Sunday, August 2, 2009

The Paris Theater - Bangkok, Thailand

When the Paris Theater opened in the early 1970's it was considered one of the most luxurious movie palaces in all of Thailand. Its builder-operator, Mr. Kittiparaporn, who also owned the Paramount and Coliseum theaters (since demolished), and later went on to open Bangkok's most famous amusement park, Dream World, had a in mind a theater of world class standards. For a time, he succeeded wildly.

The Paris Theater was built as the anchor of a circular shaped business complex on Lan Luang Road, in the Saphan Kao area of Bangkok. Directly across the street stood the Krung Kasem Theater*, which has since been completely remodeled into a shopping center. They shared a nearly identical design. The two theaters, along with a third circular structure a few hundred yards to the west, must have been designed to capture the modernist urban planning trends that had swept through many of the world's bigger cities in the late 1960's and early 70's. To give some perspective, these structures stand just outside the older, central area of Bangkok - Rattanakosin - with its narrow lanes and centuries old neighborhoods.

View from the interior of the court, with the Paris' auditorium walls on the left. The buildings in the background form a circle around the theater.

Following the Pyramid Company (now Apex), which owned the majority of first-run theaters in Bangkok (including the sill-operating Scala, Lido and Siam theaters), the Kittiparaporn's had the second largest empire of first-run theaters in the city.

Upon entering the lower lobby, this is the view one is greeted with. The staircase led to the upper lobby and the entrance to the theater. Since it closed down in the last year or so, the auditorium of the Paris Theater has become home to dozens of migrant workers.

Ceiling of the lobby

A resident of the Paris Theater. This staircase was one of two which led to the auditorium.

Produce baskets stacked in the lobby of the Paris. Since the theater closed in 2008 the lobby has become a storage space for the many market vendors living in and around the theater.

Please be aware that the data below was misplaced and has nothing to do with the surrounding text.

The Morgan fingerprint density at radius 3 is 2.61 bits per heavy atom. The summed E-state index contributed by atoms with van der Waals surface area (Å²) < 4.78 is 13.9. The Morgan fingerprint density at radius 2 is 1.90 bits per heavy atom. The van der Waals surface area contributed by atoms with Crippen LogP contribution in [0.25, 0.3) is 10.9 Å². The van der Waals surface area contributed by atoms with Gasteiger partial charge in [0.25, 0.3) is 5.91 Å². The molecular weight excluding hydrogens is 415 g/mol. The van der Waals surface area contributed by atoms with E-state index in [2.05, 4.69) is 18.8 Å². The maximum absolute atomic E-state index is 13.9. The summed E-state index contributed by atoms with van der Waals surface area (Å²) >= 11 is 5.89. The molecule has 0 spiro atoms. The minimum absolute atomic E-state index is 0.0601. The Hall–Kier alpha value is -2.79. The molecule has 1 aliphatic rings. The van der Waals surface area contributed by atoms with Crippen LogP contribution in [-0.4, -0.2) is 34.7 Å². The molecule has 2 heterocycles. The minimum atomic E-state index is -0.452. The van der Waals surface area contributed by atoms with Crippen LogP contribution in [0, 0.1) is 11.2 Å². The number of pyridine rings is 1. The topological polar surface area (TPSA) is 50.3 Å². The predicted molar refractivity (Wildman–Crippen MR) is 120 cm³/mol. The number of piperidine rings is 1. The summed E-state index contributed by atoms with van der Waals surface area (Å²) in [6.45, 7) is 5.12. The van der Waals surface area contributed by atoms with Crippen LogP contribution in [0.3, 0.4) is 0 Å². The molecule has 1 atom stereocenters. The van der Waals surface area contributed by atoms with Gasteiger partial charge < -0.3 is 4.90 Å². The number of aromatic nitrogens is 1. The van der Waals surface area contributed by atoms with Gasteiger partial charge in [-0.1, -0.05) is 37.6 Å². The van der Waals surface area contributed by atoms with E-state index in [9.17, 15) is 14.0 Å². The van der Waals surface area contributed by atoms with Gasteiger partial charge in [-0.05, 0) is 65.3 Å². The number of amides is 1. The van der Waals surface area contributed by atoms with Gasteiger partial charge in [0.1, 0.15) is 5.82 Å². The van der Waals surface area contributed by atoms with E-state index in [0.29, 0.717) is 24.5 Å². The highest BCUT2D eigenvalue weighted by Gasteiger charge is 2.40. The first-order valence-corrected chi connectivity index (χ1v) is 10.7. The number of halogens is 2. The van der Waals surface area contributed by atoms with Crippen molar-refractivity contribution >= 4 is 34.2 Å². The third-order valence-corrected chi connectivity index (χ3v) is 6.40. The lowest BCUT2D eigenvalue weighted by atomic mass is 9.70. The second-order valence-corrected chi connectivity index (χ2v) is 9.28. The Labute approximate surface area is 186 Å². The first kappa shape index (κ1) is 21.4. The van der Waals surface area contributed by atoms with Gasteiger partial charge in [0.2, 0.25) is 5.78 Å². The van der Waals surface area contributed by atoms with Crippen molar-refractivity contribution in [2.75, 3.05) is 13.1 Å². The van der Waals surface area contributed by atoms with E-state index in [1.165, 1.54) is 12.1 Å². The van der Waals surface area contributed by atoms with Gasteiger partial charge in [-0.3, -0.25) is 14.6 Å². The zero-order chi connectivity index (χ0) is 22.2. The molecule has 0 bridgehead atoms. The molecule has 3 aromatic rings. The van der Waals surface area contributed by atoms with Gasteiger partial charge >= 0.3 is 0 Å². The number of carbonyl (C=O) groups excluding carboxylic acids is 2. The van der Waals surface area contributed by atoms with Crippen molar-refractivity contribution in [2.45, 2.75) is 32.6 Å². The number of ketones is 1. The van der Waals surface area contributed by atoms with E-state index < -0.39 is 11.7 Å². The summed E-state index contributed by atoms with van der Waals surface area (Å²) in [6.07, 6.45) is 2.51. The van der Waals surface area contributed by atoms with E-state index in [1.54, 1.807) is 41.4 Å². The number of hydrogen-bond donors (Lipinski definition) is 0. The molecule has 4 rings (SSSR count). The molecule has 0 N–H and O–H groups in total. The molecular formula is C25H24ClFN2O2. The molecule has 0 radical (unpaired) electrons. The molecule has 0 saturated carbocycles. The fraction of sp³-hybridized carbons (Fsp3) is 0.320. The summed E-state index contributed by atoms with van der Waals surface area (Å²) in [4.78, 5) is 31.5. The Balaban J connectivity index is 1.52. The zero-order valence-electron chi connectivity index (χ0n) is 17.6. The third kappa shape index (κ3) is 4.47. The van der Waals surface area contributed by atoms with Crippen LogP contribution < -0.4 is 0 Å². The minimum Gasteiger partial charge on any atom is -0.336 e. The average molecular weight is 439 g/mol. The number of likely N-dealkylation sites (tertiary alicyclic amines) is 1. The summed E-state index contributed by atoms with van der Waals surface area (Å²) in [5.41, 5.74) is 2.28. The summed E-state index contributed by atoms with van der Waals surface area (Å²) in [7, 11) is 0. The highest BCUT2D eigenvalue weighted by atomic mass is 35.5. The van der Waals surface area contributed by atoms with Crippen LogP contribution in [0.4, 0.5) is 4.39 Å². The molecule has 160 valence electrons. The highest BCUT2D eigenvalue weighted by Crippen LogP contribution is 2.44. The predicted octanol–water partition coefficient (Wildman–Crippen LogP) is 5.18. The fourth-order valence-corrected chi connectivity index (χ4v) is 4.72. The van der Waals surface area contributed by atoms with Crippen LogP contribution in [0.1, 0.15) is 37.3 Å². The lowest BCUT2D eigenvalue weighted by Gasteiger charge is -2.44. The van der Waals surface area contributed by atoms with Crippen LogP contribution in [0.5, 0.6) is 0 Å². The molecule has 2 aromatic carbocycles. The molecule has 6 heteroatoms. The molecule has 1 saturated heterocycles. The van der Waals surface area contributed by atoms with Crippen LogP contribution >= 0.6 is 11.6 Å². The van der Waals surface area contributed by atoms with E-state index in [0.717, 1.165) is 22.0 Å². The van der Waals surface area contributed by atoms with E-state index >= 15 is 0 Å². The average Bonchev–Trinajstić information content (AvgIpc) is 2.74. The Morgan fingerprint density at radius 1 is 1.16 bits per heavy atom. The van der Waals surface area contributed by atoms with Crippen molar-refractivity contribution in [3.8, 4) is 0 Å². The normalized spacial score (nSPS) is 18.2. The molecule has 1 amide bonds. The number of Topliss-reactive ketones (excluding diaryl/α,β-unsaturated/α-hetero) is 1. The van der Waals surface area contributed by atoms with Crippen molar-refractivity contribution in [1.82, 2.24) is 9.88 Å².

Looking towards the rear of the lower lobby. Adorning the far wall is a bronze sculpture depicting creation myths from around the world.

The two gentlemen pictured above are the security guards at the Paris, hired to deter vandals and the pilfering of the theater's ornate fixtures and art works. They very kindly allowed me to take photos in the lobby. While doing so, a number of the residents now living in the auditorium came over to be photographed.

This guy has come all the way from Vientiane, Laos to enter the Bangkok labor pool. He makes his home in the Paris.


It genuinely amazes me how the Paris Theater and the entire Saphan Kao section of town, once envisioned as a grand gateway between the Bangkok of old and the Bangkok of high modernity, has become a migrant slum. This is the realization of modernity gone awry, the type that Stanley Kubrick created a perfect rendition of in A Clockwork Orange. Flat open spaces, planned for leisure and the unobstructed gaze. Stark, imposing functionality in gleaming white. And for those of you who've never watched that classic Kubrick film, there's a pretty memorable scene set in an abandoned theater.
*Correction: The Ambassador Theater across the street from the Paris, not the Krung Kasem as noted in the post.


  1. Here are two pretty recent photos of the old Paris theater:

    One from 2004, when it still had it's "Paris" sign stuck on the side

    And one from 2006, with the Paris sign now gone

  2. Hey Jack,
    Thanks for those pictures. As a matter of fact, I saw your movie theater photo collection on Flickr months ago, when I first started this project. You've been at it far longer than me. I hope you keep at it. My time, I think, is winding down.

    By the way, did you ever watch a movie at the Paris?

    On a completely separate issue, I have to correct one of my claims in this post:

    the Kittparaporn family was not the number two movie theater operator in Bangkok of the 60's and 70's. That position was held by the Poonworaluk family and their Co Brothers Theaters. In fact, I'm not one hundred percent clear who was the top theater operator in Bangkok, Co Brothers or Apex. I've heard accounts of both being number one.


  4. ^That video is of the cinema in 2020